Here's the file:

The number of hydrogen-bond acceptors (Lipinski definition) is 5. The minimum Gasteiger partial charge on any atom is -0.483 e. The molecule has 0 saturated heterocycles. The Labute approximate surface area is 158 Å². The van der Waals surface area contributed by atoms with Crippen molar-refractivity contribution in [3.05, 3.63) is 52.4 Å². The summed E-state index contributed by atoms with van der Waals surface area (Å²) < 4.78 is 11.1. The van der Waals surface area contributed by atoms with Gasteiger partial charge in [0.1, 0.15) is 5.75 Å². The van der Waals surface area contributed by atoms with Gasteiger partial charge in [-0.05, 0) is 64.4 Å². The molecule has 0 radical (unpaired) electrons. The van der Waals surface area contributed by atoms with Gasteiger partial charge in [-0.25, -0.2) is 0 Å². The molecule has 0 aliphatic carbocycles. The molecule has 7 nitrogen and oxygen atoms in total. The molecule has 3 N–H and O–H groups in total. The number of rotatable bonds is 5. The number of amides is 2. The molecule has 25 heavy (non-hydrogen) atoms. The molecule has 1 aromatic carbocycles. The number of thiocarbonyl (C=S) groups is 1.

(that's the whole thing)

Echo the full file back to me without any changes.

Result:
The number of hydrogen-bond acceptors (Lipinski definition) is 5. The minimum Gasteiger partial charge on any atom is -0.483 e. The molecule has 0 saturated heterocycles. The Labute approximate surface area is 158 Å². The van der Waals surface area contributed by atoms with Crippen molar-refractivity contribution in [3.05, 3.63) is 52.4 Å². The summed E-state index contributed by atoms with van der Waals surface area (Å²) < 4.78 is 11.1. The van der Waals surface area contributed by atoms with Gasteiger partial charge in [0.1, 0.15) is 5.75 Å². The van der Waals surface area contributed by atoms with Gasteiger partial charge in [-0.05, 0) is 64.4 Å². The molecule has 0 radical (unpaired) electrons. The van der Waals surface area contributed by atoms with Gasteiger partial charge in [-0.25, -0.2) is 0 Å². The molecule has 0 aliphatic carbocycles. The molecule has 7 nitrogen and oxygen atoms in total. The molecule has 3 N–H and O–H groups in total. The number of rotatable bonds is 5. The number of amides is 2. The molecule has 25 heavy (non-hydrogen) atoms. The molecule has 1 aromatic carbocycles. The number of thiocarbonyl (C=S) groups is 1.